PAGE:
As someone who is both a film critic and a parent, I am frequently asked how I intend to indoctrinate my son, now three years old, into the world of film. Surely, my interrogators assume, I am aggressively pushing my son into the world of cinema, and I have a complex game plan as to what films to show him at an early age.

I must confess that I have no such game plan. I will, of course, expose my son to many films as time passes, and I will certainly attempt to show him some of my favorites – I am currently most eager to share “The Wizard of Oz” with him – but I also am sharply cognizant that his personal interests will guide me and not the other way around. At the end of the day, I can't force him to be a “movie person.”

However, should my son decide that he wants to be a bona fide consumer of film like his dad, then I will certainly rise to the challenge, and I will dip deep into my broad cinema-viewing experience to extract the films I feel will appeal to his interests. And, since cinema can be a learning tool, I will also perhaps select some of the following films as examples of non-kiddie films that will spark his intellect and perhaps inflame his mind. Films can lead to higher philosophical and socially conscious discussions, and perhaps the following films will do the trick.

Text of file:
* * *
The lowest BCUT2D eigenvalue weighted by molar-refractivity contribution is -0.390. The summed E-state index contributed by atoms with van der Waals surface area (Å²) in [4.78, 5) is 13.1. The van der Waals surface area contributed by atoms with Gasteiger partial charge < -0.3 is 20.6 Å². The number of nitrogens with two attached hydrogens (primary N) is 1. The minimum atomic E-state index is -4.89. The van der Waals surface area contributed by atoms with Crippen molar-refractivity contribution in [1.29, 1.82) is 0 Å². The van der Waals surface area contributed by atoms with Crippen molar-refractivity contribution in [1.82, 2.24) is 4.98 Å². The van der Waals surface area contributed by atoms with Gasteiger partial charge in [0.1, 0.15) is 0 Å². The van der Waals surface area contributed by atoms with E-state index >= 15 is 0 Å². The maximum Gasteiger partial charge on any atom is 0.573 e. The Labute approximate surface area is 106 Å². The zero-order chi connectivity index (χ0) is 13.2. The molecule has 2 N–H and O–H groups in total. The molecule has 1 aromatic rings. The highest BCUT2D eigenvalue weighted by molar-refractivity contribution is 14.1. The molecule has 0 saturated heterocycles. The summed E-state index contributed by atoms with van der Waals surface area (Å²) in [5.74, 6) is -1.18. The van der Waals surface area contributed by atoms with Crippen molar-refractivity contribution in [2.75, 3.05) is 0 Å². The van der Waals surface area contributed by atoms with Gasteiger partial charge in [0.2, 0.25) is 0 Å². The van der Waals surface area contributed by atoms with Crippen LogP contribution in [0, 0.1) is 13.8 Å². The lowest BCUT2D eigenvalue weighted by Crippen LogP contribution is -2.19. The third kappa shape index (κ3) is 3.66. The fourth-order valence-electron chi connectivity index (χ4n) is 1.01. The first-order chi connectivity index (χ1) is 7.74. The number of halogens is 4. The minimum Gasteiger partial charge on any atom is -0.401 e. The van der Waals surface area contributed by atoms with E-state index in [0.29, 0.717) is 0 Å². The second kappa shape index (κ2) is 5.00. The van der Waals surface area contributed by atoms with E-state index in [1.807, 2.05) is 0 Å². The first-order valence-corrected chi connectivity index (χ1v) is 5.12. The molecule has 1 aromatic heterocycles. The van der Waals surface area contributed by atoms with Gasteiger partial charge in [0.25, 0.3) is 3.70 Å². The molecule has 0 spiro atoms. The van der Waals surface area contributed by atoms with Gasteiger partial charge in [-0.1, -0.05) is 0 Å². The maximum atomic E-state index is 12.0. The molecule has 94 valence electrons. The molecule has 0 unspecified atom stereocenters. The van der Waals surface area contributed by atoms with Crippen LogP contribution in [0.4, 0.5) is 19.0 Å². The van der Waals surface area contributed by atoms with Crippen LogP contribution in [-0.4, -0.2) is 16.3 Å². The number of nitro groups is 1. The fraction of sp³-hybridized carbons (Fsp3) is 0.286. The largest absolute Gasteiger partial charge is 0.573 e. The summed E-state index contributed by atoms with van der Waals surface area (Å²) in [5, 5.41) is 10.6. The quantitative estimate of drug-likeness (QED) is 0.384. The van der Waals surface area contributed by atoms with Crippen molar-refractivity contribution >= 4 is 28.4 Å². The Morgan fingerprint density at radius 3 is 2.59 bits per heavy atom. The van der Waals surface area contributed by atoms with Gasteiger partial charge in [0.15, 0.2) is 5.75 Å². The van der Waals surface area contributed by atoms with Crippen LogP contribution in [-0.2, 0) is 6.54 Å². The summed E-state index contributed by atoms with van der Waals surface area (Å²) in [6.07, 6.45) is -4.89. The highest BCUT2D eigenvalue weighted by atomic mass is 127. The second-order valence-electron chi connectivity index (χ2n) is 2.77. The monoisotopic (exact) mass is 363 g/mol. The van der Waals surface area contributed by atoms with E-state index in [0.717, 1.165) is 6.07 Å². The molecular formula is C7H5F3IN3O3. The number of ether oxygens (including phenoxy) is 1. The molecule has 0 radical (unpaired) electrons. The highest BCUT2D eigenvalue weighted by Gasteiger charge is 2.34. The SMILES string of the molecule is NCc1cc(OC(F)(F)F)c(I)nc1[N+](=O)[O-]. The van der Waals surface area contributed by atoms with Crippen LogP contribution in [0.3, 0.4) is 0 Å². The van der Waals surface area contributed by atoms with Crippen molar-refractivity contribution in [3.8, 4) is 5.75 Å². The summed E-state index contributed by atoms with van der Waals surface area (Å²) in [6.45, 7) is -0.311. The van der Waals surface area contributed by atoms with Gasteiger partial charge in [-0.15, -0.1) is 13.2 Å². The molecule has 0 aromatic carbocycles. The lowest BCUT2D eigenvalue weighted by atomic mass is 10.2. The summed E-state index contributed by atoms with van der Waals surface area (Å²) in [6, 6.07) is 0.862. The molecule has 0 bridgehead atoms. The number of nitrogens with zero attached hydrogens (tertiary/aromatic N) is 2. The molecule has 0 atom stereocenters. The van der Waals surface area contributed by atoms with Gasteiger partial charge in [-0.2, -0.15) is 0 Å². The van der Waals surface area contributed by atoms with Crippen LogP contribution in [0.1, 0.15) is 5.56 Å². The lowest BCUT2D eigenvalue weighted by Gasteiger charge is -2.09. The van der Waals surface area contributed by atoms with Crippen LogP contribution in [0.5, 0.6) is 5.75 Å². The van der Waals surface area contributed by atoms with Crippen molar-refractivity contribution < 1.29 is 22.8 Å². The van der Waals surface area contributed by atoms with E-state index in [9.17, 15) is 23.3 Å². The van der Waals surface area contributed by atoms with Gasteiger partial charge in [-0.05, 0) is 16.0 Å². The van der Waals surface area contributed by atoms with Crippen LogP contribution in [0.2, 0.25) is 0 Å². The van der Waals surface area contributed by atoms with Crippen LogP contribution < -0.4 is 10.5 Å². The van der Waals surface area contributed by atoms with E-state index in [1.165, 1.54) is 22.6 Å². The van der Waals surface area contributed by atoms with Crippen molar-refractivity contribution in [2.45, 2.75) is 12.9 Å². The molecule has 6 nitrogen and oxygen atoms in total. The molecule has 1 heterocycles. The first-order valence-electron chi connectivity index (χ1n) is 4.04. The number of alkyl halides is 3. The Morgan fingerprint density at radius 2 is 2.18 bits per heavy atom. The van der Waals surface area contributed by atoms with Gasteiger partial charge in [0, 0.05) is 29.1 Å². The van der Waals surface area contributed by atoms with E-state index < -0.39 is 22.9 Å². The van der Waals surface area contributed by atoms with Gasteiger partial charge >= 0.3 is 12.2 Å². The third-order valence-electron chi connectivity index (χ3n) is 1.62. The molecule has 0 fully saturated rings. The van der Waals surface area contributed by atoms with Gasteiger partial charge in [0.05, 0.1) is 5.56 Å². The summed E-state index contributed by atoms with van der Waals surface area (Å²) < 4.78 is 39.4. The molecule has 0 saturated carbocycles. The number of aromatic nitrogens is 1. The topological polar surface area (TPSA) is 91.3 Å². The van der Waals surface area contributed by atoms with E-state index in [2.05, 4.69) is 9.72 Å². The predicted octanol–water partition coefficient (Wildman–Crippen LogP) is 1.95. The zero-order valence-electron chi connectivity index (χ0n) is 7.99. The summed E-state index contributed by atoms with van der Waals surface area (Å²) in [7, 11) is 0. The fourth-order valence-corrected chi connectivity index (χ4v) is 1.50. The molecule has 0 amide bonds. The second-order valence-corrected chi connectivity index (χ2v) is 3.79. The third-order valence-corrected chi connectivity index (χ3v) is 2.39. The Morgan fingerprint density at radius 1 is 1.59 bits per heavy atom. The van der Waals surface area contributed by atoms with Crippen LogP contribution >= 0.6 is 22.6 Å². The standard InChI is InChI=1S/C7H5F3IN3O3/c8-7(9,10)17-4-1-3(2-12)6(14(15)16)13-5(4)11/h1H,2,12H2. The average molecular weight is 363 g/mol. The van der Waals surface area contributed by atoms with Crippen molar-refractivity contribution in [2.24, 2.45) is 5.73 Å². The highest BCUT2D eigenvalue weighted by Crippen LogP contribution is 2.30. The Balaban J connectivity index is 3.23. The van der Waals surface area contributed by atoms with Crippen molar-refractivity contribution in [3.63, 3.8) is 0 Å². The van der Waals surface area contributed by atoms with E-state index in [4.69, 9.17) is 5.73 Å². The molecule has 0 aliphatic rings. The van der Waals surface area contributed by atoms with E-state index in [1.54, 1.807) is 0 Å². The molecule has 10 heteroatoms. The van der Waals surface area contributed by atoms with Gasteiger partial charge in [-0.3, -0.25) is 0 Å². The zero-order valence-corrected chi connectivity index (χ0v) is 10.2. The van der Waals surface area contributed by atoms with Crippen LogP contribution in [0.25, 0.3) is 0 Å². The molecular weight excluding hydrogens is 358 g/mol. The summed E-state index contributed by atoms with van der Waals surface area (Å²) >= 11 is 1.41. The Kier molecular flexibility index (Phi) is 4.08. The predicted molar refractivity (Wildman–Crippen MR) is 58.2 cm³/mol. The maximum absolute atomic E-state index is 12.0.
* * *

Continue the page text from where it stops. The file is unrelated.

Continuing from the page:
William Bibbiani Asks, "Did Solo: A Star Wars Story Make the Millennium Falcon Horrifying?"

In William Bibbiani's review of "Solo: A Star Wars Story", he critiqued the film's tendency to explain things that the audience already knew, to the point of almost comical redundancy. But there were some surprises as well!

The problem is, one of the biggest surprises in "Solo: A Star Wars Story" has consequences that might, depending on your point of view, make pre-existing elements of the "Star Wars" franchise seem creepy.

William Bibbiani discusses the most disturbing revelation, in SPOILER detail, in his latest article at IGN.

Read: "Did Solo: A Star Wars Story Make the Millennium Falcon Horrifying?"

Top Photo: Disney / Lucasfilm

Sunday, May 27, 2018

Critically Acclaimed #29: The 'Rambo' Movies

We're your best nightmare! This week on Critically Acclaimed, by listener request, we're reviewing every single one of the 'Rambo' movies, starring Sylvester Stallone as a lethal Vietnam veteran who waffles between being anti-war and pro-war, pretty much willy-nilly. 

Plus, reviews of the new releases 'Solo: A Star Wars Story,' 'Mary Shelley,' 'How to Talk to Girls at Parties,' 'In Darkness' and the Amazon mini-series 'Picnic at Hanging Rock.'

Give it a listen!

Friday, May 25, 2018

Double Features: Mary Shelley (2018)